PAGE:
Keep your mule deer wild

Wildlife managers remind residents to resist the urge to feed backyard deer this winter

11/20/2023 10:33:30 PM

Cheyenne - Winter is almost upon us and big game animals are moving to lower elevations, which means they may soon descend into our towns and backyards. This year, our backyard visitors may appear thin or hungry — sparking an urge to feed them. Many well-intentioned people feed wildlife under the assumption it will ensure their survival through winter. The Wyoming Game and Fish Department recognizes and appreciates people’s concern about wintering wildlife. However, feeding deer often causes more harm than good for some big game species like mule deer and does not increase their chances of survival. 

Mule deer spend their summers consuming forage and storing energy as body fat for reserves to be used during winter months. As the winter goes on mule deer burn their body fat to survive, which causes their body mass to decrease. This occurs naturally, regardless of available food during winter. 

“It is essential for mule deer to enter the winter in optimum body condition with a lot of body fat,” said Doug Brimeyer, Game and Fish deputy wildlife division chief. “The amount of body fat stored is determined by the quality and quantity of forage consumed during summer and fall.” 

Other factors affect a deer’s ability to put on fat. Pregnant and lactating females have greater energetic demands than males throughout most of the year. But by fall, rutting males require more energy than females. Young-of-the-year put most of their energy towards body growth, storing very little fat for the winter. 

When winters get tough there is an urge to help feed deer with alfalfa, pellets and corn. But suddenly introducing new food to deer can have devastating effects. Like cows, deer are ruminants whose gut microbes gradually adapt to different food sources over the seasons. A mismatch of meals can lead to a high production of lactic acid, which kills healthy bacteria and causes inflammation and ulcers that do not allow the stomach to absorb nutrients.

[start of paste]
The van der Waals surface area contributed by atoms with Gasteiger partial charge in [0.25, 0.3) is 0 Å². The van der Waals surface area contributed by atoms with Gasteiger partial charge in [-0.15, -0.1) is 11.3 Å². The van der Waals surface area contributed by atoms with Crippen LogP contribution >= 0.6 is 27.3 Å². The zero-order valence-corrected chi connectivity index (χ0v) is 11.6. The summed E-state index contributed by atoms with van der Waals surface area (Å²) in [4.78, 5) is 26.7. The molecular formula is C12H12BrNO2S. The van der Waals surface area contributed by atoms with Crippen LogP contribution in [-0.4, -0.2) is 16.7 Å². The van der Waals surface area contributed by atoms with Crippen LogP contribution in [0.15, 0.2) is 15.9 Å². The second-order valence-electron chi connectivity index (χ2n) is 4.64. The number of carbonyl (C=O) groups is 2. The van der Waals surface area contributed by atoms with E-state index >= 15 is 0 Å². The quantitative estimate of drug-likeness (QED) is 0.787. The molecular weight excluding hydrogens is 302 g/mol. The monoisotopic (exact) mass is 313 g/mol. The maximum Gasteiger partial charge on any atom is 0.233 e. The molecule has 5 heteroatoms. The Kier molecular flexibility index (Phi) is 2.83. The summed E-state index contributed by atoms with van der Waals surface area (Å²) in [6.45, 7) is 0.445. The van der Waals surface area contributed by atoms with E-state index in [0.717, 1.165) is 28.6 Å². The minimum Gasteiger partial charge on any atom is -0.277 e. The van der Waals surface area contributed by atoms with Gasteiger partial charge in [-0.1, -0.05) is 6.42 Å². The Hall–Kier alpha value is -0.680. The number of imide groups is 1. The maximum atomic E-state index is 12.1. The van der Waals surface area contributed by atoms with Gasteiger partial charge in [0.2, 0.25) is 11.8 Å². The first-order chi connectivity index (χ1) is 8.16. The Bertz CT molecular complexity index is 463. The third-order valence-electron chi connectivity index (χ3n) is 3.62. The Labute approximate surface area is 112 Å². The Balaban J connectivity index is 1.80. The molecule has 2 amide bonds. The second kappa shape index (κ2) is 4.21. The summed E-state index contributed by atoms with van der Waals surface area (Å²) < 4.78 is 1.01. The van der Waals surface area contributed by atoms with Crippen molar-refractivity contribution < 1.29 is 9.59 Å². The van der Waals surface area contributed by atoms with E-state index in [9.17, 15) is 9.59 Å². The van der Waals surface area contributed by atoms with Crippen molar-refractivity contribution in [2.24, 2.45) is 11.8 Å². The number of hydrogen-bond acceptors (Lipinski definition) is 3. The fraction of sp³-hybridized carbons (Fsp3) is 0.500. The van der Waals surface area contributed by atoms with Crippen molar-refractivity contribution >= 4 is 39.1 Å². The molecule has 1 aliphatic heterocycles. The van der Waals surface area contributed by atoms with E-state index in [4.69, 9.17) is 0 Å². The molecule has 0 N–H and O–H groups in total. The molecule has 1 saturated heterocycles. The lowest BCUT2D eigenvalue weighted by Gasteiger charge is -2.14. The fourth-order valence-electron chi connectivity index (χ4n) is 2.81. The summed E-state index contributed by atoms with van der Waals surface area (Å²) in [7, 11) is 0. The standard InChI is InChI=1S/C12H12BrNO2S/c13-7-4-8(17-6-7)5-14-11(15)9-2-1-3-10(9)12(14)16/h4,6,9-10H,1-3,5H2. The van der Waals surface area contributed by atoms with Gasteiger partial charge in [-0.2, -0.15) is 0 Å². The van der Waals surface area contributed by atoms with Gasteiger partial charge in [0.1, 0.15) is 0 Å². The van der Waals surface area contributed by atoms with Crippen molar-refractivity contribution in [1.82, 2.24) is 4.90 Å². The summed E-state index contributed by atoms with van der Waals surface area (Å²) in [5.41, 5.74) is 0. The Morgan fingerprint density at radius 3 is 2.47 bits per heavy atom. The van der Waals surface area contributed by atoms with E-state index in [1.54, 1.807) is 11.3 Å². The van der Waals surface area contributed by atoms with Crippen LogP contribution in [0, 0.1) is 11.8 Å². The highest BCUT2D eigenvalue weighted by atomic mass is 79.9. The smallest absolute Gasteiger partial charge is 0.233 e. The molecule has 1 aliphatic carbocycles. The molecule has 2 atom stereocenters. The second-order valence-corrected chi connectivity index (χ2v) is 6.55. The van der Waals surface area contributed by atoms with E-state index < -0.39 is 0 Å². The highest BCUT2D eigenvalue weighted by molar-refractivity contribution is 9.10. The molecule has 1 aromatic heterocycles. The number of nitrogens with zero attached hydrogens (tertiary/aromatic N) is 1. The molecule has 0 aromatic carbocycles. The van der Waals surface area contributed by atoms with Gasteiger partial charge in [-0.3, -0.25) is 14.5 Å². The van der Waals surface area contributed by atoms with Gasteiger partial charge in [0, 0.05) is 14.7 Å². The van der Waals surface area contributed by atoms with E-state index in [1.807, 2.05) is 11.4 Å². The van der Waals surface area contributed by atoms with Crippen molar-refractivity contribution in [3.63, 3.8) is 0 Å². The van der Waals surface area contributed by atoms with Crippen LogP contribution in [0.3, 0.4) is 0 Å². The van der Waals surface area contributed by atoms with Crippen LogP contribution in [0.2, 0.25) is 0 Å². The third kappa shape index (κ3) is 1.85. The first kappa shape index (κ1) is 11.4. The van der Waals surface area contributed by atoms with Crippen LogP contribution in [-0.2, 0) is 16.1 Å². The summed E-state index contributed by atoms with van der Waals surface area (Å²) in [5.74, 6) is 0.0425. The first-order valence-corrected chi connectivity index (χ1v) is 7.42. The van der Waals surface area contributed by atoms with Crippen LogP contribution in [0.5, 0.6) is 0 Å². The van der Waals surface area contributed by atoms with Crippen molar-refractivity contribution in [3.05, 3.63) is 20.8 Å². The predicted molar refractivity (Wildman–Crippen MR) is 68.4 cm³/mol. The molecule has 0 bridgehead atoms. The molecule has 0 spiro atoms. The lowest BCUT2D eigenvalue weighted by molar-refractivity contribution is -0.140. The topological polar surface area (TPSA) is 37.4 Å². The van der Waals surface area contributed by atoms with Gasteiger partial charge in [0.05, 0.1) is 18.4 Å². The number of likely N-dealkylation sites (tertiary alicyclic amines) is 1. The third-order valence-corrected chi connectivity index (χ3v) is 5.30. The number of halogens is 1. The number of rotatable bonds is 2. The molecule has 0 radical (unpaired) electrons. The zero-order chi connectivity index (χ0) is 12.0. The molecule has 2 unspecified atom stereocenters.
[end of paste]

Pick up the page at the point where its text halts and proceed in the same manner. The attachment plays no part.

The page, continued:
“It’s not unusual to see these deer that have been fed die with full stomachs,” Brimeyer said. 

Although urban deer can bring enjoyment to some, it comes with many challenges and conflicts. Feeding a few deer can quickly lead to more animals looking for a handout which encourages wildlife to congregate in yards and lose their fear of humans. This can result in damage to yards, increase conflicts with domestic animals and humans, and attract predatory animals like mountain lions and coyotes. Additionally, concentrating unnaturally high numbers of deer during a stressful time of the year when fat reserves are low can also increase the risk of disease transmission and parasites. 

“We understand the compassion that those who feed deer feel,” Brimeyer said. “But feeding unnatural foods is not what is best for them and can lead to their death or secondary harmful effects.” 

There are better and more helpful ways residents can help mule deer in their area. Here are some things you can do to help wildlife this winter:

  • Pick up your hammocks, soccer nets and tomato cages, and consider placing holiday lights out of reach.
  • Keep your pets confined and/or on a leash and do not allow pets to chase wildlife. Keep your distance and give wildlife plenty of room. 
  • Slow down on roadways for migrating wildlife, especially at dawn and dusk. Plan for added time in your travels.
  • If you have fences, make them wildlife-friendly and open gates wherever possible for easier wildlife movement. 

Many places in Wyoming have feeding ordinances making the intentional feeding of wildlife by private citizens illegal. Check with your city or county for more information. 

To learn more about the harmful effects of feeding, read “Fed to Death” in the Wyoming Wildlife magazine.

(Breanna Ball, Public Information Officer - (

- WGFD -

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